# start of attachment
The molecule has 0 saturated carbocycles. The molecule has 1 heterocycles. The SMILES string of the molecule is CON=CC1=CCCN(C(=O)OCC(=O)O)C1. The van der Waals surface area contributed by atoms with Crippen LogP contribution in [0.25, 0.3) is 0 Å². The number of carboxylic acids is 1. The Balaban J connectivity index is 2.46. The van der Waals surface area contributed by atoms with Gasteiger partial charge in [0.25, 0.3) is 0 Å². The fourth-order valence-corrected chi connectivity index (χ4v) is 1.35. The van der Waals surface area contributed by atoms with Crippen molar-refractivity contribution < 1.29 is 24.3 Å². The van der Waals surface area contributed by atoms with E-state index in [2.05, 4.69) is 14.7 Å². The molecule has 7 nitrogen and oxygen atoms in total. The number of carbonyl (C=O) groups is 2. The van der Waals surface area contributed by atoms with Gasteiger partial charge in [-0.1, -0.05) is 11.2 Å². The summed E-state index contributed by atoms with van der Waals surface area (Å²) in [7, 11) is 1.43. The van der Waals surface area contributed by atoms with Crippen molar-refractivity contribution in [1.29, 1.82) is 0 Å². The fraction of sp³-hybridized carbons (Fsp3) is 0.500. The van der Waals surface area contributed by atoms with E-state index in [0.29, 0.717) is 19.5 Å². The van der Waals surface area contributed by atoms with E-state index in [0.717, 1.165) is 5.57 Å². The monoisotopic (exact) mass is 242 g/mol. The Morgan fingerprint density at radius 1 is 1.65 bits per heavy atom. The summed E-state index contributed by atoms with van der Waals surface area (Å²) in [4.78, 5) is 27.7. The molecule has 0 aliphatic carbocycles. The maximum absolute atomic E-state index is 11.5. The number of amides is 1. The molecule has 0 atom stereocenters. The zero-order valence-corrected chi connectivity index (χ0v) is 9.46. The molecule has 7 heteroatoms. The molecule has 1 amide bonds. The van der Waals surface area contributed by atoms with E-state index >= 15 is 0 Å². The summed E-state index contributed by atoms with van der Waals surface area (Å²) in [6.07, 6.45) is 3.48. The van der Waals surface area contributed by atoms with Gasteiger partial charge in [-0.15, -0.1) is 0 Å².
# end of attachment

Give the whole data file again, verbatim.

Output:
The molecule has 0 saturated carbocycles. The molecule has 1 heterocycles. The SMILES string of the molecule is CON=CC1=CCCN(C(=O)OCC(=O)O)C1. The van der Waals surface area contributed by atoms with Crippen LogP contribution in [0.25, 0.3) is 0 Å². The number of carboxylic acids is 1. The Balaban J connectivity index is 2.46. The van der Waals surface area contributed by atoms with Gasteiger partial charge in [0.25, 0.3) is 0 Å². The fourth-order valence-corrected chi connectivity index (χ4v) is 1.35. The van der Waals surface area contributed by atoms with Crippen molar-refractivity contribution < 1.29 is 24.3 Å². The van der Waals surface area contributed by atoms with E-state index in [2.05, 4.69) is 14.7 Å². The molecule has 7 nitrogen and oxygen atoms in total. The number of carbonyl (C=O) groups is 2. The van der Waals surface area contributed by atoms with Gasteiger partial charge in [-0.1, -0.05) is 11.2 Å². The summed E-state index contributed by atoms with van der Waals surface area (Å²) in [7, 11) is 1.43. The van der Waals surface area contributed by atoms with Crippen molar-refractivity contribution in [1.29, 1.82) is 0 Å². The fraction of sp³-hybridized carbons (Fsp3) is 0.500. The van der Waals surface area contributed by atoms with E-state index in [0.29, 0.717) is 19.5 Å². The van der Waals surface area contributed by atoms with E-state index in [0.717, 1.165) is 5.57 Å². The monoisotopic (exact) mass is 242 g/mol. The Morgan fingerprint density at radius 1 is 1.65 bits per heavy atom. The summed E-state index contributed by atoms with van der Waals surface area (Å²) in [4.78, 5) is 27.7. The molecule has 0 aliphatic carbocycles. The maximum absolute atomic E-state index is 11.5. The number of amides is 1. The molecule has 0 atom stereocenters. The zero-order valence-corrected chi connectivity index (χ0v) is 9.46. The molecule has 7 heteroatoms. The molecule has 1 amide bonds. The van der Waals surface area contributed by atoms with E-state index >= 15 is 0 Å². The summed E-state index contributed by atoms with van der Waals surface area (Å²) in [6.07, 6.45) is 3.48. The van der Waals surface area contributed by atoms with Gasteiger partial charge in [-0.15, -0.1) is 0 Å².